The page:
Heh, it happens because of #redirect. Ultrasound scan which redirects to Medical ultrasonography contains both "CT" (as the ending of #REDIRECT) and "scan". So, that's what it finds :) Maybe stuff like #redirect should be excluded from searches? Zocky 15:40, 9 Dec 2003 (UTC)
Yes, it is possible. Just create a wikipedia:redirect. Martin 23:16, 16 Dec 2003 (UTC)

Search Log

Back before the Wiki Search was taken down, there used to be a Search log, where we could see what things people were searching for. Is that still available? RickK 06:32, 23 Dec 2003 (UTC)

That was taken out in mid-2002. It wasn't really directly usable for clicking to create articles as most of the entries were misspellings and/or not exact titles (lowercase, missing articles, with extra terms for 'search engine' style). Further, I don't think most people expect that typing something into a search engine will record their query publicly for posterity. There are privacy issues. --Brion 08:50, 24 Dec 2003 (UTC)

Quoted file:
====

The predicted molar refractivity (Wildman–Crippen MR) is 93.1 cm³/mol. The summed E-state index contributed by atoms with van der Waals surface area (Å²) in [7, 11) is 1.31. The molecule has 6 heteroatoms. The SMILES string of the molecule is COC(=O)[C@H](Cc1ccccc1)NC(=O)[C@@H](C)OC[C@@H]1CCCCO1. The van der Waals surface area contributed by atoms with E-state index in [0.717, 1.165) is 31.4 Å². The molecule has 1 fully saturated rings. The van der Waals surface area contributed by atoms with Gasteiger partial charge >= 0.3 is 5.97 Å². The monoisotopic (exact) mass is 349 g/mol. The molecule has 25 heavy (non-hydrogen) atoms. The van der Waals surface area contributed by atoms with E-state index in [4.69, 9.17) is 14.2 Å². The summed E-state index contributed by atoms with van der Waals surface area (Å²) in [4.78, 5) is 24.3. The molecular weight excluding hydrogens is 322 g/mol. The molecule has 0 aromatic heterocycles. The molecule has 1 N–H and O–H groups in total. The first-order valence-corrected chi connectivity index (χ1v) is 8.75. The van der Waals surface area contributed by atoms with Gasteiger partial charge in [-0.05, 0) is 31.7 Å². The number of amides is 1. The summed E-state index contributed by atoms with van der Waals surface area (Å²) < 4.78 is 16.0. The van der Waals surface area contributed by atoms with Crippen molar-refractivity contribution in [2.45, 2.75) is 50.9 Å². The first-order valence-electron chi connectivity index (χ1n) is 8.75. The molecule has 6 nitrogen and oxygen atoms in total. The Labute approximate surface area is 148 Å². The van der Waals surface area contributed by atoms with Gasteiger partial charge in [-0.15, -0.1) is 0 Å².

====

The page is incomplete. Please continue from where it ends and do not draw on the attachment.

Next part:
That's too bad. I would think a log ranking search phrases by number of times it was queried would be helpful in creating useful redirects, or renaming pages, or indeed creating new articles. Even the mispelling information seems potentiall useful. I don't see why it has to be a privacy concern if no user information is associated with a term. Callistan 20:49, 13 July 2005 (UTC)

Search disabled permanently?

Is the text search of Wikipedia permeanently disabled? Every single time I go to use it, it says:

"Sorry! Full text search has been disabled temporarily, for performance reasons. In the meantime, you can use the Google or Yahoo! searches below. Note that their copies of Wikipedia content may be out of date."

Or am I doing something wrong? LUDRAMAN | T 17:31, 29 Mar 2004 (UTC)